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Discovering Indigenous Lands – The Doctrine of Discovery in the English Colonies - Oxford Scholarship Online
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Discovering Indigenous Lands: The Doctrine of Discovery in the English Colonies

Robert J. Miller, Jacinta Ruru, Larissa Behrendt, and Tracey Lindberg


England explored and colonized the United States, Australia, New Zealand, and Canada under the authority of an international law called the Doctrine of Discovery. When Europeans set out to exploit and expropriate the lands, commercial, governmental, and human rights of the indigenous peoples of Australia, Canada, New Zealand, and the United States in the 15th through to the 20th centuries, they justified their sovereignty and claims over these territories and over indigenous peoples with the Discovery Doctrine. This legal principle was justified by religious and ethnocentric ideas of European ... More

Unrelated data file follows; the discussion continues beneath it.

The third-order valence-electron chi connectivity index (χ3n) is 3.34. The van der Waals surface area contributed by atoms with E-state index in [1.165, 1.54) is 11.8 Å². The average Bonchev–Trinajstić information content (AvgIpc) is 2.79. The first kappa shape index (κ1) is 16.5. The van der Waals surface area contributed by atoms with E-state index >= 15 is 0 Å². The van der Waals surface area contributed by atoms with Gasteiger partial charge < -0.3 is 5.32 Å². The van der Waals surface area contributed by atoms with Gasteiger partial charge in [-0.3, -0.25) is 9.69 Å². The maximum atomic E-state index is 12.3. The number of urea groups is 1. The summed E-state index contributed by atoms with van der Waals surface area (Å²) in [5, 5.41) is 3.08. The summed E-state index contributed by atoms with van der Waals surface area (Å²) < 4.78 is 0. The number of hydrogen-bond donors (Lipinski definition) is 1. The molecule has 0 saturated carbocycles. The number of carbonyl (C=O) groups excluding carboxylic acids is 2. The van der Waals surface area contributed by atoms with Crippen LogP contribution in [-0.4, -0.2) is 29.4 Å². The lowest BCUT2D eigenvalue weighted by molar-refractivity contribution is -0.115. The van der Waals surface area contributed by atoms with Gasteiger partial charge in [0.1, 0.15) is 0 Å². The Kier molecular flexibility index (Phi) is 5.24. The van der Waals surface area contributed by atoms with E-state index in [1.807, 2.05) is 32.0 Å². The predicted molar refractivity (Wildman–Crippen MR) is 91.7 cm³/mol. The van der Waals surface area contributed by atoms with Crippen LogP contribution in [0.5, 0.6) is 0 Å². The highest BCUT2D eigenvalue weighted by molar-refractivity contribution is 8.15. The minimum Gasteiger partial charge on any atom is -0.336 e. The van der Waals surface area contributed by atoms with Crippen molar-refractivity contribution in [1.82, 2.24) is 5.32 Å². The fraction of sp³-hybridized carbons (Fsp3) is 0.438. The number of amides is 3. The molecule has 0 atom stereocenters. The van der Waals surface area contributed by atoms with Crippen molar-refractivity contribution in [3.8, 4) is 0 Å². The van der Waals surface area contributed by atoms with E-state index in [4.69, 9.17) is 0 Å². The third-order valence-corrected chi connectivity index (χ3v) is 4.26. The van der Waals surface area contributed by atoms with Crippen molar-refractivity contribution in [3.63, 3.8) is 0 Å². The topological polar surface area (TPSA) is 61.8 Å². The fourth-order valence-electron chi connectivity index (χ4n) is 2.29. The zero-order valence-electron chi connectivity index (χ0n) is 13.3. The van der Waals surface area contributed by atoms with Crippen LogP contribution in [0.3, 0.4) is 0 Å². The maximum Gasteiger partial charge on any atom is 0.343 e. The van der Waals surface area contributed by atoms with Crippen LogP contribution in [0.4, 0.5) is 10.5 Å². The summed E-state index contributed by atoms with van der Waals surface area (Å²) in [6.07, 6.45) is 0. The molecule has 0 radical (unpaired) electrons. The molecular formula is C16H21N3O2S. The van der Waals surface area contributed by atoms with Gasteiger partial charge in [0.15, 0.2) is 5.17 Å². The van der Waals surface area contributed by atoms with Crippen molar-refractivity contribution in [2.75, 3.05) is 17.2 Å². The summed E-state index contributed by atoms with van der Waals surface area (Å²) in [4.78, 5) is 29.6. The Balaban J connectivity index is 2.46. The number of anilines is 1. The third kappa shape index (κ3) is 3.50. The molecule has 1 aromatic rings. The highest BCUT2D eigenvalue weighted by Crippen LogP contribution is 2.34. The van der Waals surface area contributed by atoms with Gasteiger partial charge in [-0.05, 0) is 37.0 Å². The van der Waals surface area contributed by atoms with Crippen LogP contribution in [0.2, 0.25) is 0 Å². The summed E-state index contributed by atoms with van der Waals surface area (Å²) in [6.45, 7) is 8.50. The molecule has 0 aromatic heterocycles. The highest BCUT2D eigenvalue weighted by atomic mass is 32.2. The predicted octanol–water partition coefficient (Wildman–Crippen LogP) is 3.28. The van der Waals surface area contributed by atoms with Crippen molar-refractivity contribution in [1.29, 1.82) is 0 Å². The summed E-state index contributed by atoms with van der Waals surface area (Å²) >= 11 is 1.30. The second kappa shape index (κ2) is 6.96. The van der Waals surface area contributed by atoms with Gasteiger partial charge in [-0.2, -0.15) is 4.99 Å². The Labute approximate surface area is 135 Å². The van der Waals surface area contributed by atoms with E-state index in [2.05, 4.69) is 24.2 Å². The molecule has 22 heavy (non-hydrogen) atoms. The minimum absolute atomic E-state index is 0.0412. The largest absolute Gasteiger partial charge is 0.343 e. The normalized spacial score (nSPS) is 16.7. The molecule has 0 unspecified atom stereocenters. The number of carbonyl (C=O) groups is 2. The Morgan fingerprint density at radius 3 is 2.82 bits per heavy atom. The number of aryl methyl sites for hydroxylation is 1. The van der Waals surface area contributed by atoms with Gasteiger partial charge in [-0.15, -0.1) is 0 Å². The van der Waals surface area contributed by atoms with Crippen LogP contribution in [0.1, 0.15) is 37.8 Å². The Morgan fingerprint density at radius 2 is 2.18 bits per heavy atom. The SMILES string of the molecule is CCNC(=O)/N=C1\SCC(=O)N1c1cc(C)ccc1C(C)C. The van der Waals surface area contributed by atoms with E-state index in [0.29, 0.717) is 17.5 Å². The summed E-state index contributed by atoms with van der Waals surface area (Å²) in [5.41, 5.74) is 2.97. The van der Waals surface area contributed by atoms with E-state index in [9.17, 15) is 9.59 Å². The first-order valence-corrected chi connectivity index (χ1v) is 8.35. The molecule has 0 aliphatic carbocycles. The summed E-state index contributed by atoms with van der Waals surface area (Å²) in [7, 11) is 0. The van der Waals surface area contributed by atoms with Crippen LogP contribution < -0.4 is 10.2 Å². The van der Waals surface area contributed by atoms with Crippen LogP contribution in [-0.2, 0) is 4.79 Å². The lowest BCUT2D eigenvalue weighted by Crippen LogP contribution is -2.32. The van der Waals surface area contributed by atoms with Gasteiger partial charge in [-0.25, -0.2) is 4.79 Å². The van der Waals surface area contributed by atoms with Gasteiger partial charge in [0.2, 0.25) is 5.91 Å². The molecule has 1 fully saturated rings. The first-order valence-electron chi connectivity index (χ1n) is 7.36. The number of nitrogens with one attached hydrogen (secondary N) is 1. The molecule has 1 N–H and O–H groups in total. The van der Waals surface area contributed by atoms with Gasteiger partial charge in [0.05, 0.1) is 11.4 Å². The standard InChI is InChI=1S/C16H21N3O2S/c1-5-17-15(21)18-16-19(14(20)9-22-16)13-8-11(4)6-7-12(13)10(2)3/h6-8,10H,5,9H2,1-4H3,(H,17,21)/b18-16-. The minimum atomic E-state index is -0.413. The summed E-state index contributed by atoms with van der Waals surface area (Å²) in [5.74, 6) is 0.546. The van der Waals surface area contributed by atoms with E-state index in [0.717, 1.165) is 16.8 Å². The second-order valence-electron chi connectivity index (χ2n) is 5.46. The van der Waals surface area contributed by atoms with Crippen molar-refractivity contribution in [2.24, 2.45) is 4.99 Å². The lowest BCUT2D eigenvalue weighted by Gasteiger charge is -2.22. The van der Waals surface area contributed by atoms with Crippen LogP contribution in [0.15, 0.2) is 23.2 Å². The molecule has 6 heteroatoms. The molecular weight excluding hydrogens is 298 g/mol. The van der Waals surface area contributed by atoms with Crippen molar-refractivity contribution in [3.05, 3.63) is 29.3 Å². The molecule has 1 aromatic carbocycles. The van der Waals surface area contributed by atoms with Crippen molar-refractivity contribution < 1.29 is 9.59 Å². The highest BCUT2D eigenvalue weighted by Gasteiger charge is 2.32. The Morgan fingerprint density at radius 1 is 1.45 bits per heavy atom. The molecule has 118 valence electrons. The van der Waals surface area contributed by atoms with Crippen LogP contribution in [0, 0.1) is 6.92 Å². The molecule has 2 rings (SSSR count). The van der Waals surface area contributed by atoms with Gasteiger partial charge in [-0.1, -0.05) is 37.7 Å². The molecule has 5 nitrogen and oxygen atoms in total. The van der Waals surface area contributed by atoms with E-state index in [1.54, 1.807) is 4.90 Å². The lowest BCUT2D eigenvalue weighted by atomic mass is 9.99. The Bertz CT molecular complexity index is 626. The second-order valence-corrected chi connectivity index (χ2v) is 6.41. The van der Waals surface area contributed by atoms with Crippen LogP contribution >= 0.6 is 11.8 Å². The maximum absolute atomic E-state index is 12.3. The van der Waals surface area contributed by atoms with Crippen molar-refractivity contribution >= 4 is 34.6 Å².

Keywords: indigenous peoples, Doctrine of Discovery, indigenous rights, colonization, legal history, comparative law, indigenous lands

Bibliographic Information

Print publication date: 2010 Print ISBN-13: 9780199579815
Published to Oxford Scholarship Online: September 2010 DOI:10.1093/acprof:oso/9780199579815.001.0001


Affiliations are at time of print publication.

Robert J. Miller, author
Professor of Law, Lewis & Clark Law School, Portland, Oregon

Jacinta Ruru, author
Senior Lecturer, University of Otago

Larissa Behrendt, author
Professor of Law and Director of Research, Jumbunna Indigenous House of Learning, University of Technology, Sydney